It was windy when I left home on my bike last Tuesday for a quick midday ride. But the air was clear; no dust.

       To be honest, the northwest wind was significant and I knew I’d have to fight it the entire way, but I’d been dormant long enough. I needed to move.

       I road my regular route to GreenTree only to discover the main boulevard was being rebuilt. Half the road in both directions had been scraped down to the caliche base, meaning if I wanted to go my regular route I’d have to bump across a three-inch deep canyon and dodge giant road-building equipment. I was certainly on the wrong bike for that sort of thing, so I modified my route using the unaltered roads and found the distance I was looking for.

“The wind shows us how close to the edge we are” … Joan Didion

       Pleased with my problem solving ability and manly wind-fighter legs, I headed back home on Wood Street. About two blocks east of Midland Drive I looked to the northern horizon and saw an epic Dust-Bowl-Days wall of sand blowing toward Midland. It was frightening, so the first thing I did was stop and take a photo, since no difficult task or situation goes undocumented nowadays. Then, I stood up on my pedals and took off for home. Could I make it home before the sand overtook me? We’d soon find out.


       A couple of drivers slowed as they passed me, lowering their windows and shouting advice while pointing at the approaching storm, assuming, I suppose, I hadn’t noticed it or else I wouldn’t be out riding. They wanted to talk to me, but I had no time for conversation. I was in a race against nature.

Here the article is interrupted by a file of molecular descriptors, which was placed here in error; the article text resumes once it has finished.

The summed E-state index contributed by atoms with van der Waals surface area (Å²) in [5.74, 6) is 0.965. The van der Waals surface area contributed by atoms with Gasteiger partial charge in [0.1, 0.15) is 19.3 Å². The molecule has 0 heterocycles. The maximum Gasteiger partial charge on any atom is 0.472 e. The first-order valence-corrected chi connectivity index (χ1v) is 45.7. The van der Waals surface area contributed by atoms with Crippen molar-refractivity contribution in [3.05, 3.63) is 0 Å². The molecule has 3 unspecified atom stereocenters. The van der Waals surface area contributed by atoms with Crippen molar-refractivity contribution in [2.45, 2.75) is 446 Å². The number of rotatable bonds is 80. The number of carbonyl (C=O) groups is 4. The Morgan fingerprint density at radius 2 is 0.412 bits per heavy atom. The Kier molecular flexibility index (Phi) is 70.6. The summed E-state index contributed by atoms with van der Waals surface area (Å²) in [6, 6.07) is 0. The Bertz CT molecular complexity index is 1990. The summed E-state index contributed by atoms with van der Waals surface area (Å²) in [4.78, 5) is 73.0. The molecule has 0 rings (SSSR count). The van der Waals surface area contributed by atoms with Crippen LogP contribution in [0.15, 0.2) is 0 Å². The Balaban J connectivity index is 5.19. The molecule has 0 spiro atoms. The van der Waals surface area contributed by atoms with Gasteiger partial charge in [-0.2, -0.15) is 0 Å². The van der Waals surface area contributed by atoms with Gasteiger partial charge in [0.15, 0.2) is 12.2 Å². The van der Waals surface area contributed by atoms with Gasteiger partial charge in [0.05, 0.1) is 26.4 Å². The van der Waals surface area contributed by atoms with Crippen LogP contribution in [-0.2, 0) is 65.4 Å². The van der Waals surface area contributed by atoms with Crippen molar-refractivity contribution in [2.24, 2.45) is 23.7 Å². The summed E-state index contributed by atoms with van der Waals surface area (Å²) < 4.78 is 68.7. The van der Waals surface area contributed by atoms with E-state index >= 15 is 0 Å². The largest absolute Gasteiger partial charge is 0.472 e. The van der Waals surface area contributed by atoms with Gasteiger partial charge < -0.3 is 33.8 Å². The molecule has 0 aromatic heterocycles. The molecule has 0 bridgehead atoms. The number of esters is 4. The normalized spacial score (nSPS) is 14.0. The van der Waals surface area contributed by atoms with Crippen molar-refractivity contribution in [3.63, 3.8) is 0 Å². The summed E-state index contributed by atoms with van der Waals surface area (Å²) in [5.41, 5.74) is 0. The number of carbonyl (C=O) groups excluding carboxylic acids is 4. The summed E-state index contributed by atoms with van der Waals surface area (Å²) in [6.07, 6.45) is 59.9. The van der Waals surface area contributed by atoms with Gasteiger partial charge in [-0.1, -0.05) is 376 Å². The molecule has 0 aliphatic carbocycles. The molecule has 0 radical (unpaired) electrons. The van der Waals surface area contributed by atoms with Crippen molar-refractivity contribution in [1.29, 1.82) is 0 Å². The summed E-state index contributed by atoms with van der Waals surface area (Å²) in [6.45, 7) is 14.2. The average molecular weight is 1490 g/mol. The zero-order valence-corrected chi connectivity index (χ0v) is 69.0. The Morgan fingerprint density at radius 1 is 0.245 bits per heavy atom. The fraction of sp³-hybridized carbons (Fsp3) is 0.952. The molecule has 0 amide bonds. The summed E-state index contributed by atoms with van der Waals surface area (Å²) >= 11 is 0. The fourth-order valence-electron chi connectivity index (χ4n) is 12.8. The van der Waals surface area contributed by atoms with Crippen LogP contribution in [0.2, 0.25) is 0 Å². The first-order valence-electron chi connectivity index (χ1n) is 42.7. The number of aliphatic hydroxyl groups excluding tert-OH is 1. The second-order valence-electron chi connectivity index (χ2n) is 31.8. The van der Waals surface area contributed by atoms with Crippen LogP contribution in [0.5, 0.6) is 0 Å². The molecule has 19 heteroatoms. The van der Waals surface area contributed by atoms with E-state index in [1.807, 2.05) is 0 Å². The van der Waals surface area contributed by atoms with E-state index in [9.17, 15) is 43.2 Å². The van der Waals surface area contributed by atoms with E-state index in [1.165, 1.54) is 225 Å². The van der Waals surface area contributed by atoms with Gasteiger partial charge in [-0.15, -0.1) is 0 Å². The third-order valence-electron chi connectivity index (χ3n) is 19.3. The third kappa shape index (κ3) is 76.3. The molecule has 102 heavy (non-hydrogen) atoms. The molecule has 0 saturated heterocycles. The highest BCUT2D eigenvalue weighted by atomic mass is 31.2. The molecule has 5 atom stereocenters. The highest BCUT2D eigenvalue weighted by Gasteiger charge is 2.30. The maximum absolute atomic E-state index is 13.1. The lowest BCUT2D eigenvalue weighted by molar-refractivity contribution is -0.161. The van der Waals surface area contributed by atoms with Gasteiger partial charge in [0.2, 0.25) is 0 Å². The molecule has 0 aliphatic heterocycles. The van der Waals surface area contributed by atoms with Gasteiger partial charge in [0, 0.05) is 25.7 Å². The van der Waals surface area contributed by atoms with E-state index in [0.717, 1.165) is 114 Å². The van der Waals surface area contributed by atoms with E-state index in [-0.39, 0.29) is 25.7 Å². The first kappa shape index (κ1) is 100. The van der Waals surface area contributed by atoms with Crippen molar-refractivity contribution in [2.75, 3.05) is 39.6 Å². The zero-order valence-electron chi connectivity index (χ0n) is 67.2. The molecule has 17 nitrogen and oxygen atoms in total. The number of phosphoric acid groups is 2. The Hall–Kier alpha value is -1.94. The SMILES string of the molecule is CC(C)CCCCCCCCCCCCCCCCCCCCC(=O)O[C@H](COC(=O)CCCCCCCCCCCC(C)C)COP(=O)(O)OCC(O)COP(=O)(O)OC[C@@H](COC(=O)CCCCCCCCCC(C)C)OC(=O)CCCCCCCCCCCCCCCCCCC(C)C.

I almost made it. I was about a half-mile from my house when the headwind and sand hit me full on, instantly dropping my speed from 15 mph to 7 mph.

“You know well enough how the wind blows this way and that. You hear it rustling through the trees, but you have no idea where it comes from or where it’s headed next. That’s the way it is with everyone born from above by the wind of God, the Spirit of God.” (John 3:8, The Message)

       Here’s the thing: It makes no sense to complain about the wind or sand. Having lived in West Texas for 53 of my 61 years, I have no excuses. Only a fool would be surprised about something as permanent and persistent as the wind. I either keep my bike in the garage until perfectly calm days, which are few, or take on the challenge.

       I use to dream of a laminar-flow life where my projects flowed smoothly through the days and weeks in unbroken parallel streams with no turbulence, like cycling on a dead-calm day. That seemed ideal to me. Who wouldn’t want a life like that?

       However, through the years I’ve learned most of my creativity comes from turbulence. That’s why I write so much about struggle and hard work. I doubt I’d have much to write if life suddenly went laminar. After an essay or two about how peaceful I felt, I would be done.

       And I often hear people complain about the roller coaster nature of life, the constant up and down, over and over. But a roller coaster on flat level ground wouldn’t be much fun. I doubt we’d ride more than once.

       My pursuit of God is born in turbulence, too. I’m afraid I would forget about God if I didn’t have to beg Him for help on a regular basis, every time I felt the wind and sand in my face.

       Had I known the wall of sand was eminent I wouldn’t have gone riding last Tuesday. But I’m glad I did.


“I run in the path of Your commands, for You have set my heart free.” Psalm 119:32